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Topic: pearls of wisdom: what do you know now...  (Read 55874 times)
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Kar-UH
« Reply #10 on: March 18, 2004 08:10:29 PM »

Hello everyone, Im in the entrepreneruship course at the local college here. It has been a real eye opener! I have  to write a business plan and present it to a board of advisors ( I am nervous). But one thing that I have learned (i have learned many things) is that you must research research research and plan plan plan I guess that is two things. The reason most businesses fail is that they didnt do proper market research and find out who the market is and how to advertise to them. There is a lot of government agencies that are willing to help especially in Eastern Canada. http://www.acoa.ca/e//index.shtml (there are a lot more links that I can share. If you are interested please pm me because I dont want to clog the board Smiley
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birdinaskirt
« Reply #11 on: March 19, 2004 01:05:05 PM »

a lot of knowledgable folks out there... you guys are great!  thanks.
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meexie
« Reply #12 on: March 19, 2004 02:51:32 PM »

Of course, you should keep meticulous records for everything, but I recommend being extra meticulous about keeping track of wholesaled and consigned items at shops that you can't check in on physically.  I have been going through heck with a couple of consignors who don't bother to keep good records (for example, one of them couldn't remember the retail price an item sold for and had no record of the retail price).  Be hard-headed about having a clear, detailed contract with consignors that covers pricing, price changes, shipping and handling costs, how long they will keep an item in stock, etc., and stick to it.  For wholesaled items, request at least half the payment up front, before you ship to them.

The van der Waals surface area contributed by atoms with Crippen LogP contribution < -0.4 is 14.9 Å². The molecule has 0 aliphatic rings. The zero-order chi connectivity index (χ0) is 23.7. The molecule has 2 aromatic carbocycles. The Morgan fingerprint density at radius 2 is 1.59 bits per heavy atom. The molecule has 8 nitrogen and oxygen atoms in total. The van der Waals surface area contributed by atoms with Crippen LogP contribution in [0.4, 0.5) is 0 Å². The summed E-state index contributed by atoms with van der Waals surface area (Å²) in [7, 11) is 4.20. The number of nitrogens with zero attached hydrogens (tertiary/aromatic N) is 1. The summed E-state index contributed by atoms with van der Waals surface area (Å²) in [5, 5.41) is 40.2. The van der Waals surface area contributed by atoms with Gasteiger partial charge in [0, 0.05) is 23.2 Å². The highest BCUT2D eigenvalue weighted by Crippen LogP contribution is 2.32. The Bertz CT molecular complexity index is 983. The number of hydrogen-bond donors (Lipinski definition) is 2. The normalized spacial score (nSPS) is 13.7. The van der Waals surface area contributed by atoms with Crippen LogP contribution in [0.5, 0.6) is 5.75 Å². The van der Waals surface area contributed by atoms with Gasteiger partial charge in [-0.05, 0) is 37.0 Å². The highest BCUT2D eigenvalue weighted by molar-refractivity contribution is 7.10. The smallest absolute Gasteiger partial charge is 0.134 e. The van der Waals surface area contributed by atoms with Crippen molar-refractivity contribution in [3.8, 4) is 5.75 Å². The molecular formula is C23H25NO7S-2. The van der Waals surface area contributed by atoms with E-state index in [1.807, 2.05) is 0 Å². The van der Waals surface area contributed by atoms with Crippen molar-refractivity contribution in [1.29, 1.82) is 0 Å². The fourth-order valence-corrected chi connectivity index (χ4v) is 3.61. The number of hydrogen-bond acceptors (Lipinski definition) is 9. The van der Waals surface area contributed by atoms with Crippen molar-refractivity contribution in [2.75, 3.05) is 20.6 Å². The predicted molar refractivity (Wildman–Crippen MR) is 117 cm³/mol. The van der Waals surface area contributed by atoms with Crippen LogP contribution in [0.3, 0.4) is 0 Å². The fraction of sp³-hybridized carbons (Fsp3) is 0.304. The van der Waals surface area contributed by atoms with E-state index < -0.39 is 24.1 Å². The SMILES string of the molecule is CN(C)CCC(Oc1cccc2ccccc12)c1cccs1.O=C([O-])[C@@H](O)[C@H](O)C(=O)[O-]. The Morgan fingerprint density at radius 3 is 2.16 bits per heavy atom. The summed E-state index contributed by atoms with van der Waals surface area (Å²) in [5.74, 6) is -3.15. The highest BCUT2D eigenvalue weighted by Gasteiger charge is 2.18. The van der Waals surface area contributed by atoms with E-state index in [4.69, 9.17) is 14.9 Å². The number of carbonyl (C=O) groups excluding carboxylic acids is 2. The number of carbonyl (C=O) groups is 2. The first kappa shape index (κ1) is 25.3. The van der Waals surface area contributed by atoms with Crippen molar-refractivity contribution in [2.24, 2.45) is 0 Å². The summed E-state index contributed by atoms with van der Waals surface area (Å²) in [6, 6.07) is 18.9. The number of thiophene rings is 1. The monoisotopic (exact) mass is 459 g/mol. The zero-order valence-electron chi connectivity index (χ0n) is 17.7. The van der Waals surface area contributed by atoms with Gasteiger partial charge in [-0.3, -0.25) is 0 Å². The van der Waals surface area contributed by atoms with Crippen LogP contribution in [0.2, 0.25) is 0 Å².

eBay makes it easy for you to keep track of sales within the past month, and it's easy to create invoices.  Keep copies of these.  Have detailed information about your policies for returns, refunds, shipping, and feedback (the About Me page, which is free of charge, is a great way to do this so that you can direct people there instead of cluttering up your auction page).  

And have fun!  
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coffee
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i need more coffee...


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« Reply #13 on: March 19, 2004 04:49:54 PM »


i used to feel self concious about the things i made once they left my hands.  i mean, what if that stuffed animal fall apart?  what'll happen when they wash the quilt?  but look around, there's a lot of crappier stuff out there that people are buying from wal mart!

i have a really hard time with my pricing - i want people like me to be able to afford the things i make, but it also needs to be worth my time.  i allways put it off until the last possible minute.  i try to estimate my costs & how long it took me to make then figure at least $10 an hour.  i've been finding out this weird thing where, mostly for people who don't know anything about crafting, the more expensive something is priced the better they think it is.  i use my non-crafty sister as a gauge & it's true!  creepy, but true...
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coffee drinker,
bookbinder,
quilter &
creature maker
Dewey
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A true friend stabs you in the front - O. Wilde


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« Reply #14 on: March 20, 2004 03:00:49 PM »

To all judt starting out (like me)

I've also had probs with pricing...however I think the very fact that these things are homemade and not mass produced means that you should take pride in them

As has been mentioned there's soooo much crap out there

Let's not do the self-effacing thing too much...its a very sweet trait but it gets in our way too much (I was we because I'm totally like this)

So, um, go us !!
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sewing stars
« Reply #15 on: March 22, 2004 08:55:56 AM »

Pricing is really hard. I find myself walking a thin line between affordable and getting paid well enough for my time invested in making my stuff.